The Russian president wants to return to a ‘spheres of influence’ policy, Olaf Scholz claims
Russian President Vladimir Putin wants a return to the ‘spheres of influence’ policy, but he will not succeed, German Chancellor Olaf Scholz claimed in an interview with the newspaper Munchner Merkur.
Among other topics, Scholz was asked to comment on Russia’s claims that Western sanctions were preventing deliveries of Russian gas to Germany via the Nord Stream pipeline. Earlier on Monday, Kremlin spokesman Dmitry Peskov said that the pipeline’s turbines have to undergo maintenance, but because of the sanctions “the Europeans are not returning them.”
“This justification is not plausible,” Scholz responded.
In another part of the interview, while insisting that neither NATO nor the European Union has represented a threat to Russia, Scholz stressed that the Russian leader “has to accept that a community of democracies and constitutional states is growing ever closer together in his neighborhood.”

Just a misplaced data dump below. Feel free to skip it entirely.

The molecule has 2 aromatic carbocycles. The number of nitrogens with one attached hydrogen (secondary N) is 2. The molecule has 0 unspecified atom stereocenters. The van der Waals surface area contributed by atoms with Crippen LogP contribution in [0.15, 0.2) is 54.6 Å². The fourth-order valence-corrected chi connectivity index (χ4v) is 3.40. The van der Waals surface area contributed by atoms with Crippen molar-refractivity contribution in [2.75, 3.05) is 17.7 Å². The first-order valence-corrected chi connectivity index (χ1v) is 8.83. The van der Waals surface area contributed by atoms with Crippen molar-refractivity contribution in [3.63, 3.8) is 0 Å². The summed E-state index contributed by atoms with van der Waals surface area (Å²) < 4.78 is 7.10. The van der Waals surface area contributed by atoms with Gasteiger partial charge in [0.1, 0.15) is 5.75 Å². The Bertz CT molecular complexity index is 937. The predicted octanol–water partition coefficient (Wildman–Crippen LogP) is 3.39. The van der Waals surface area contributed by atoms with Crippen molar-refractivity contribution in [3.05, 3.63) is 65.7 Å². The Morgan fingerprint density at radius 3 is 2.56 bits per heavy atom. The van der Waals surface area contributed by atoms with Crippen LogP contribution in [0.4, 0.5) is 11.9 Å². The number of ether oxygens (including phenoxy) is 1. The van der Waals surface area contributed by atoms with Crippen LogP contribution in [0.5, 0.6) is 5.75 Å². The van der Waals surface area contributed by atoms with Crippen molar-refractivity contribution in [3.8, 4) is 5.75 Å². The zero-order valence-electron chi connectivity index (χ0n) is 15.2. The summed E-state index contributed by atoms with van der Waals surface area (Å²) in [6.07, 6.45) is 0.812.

He wants a divided Europe and a return to a policy of spheres of influence. He won’t be able to do that.
The term ‘spheres of influence’ is often being used in relation to the Cold War era when the two major superpowers, the United States and Soviet Union, exerted influence over different parts of the world.
Moscow has for many years been warning NATO against eastward expansion, viewing it as a direct threat to its security. The potential accession of Ukraine to the alliance was named by Russia as one of the reasons behind the launch of the special military operation in Ukraine.
Moscow recently revealed that it now considers the EU “an aggressive militant player,” which is merging with NATO and “has ambitions stretching far beyond the European continent.”
Scholz made it clear that Germany and its allies would continue to “hold out for as long as it takes” when it comes to supporting Ukraine and maintaining economic pressure on Russia, but without getting into direct military confrontation with Moscow.
In the chancellor’s opinion, Putin “seems afraid that the spark of democracy could spread to his country” and thus has been “pursuing a policy aimed at dissolving NATO and the EU.”
Responding to Scholz’s claim, Russian Foreign Ministry spokeswoman Maria Zakharova said: “A couple of times German sparks spread to us. We will not allow any more fires.”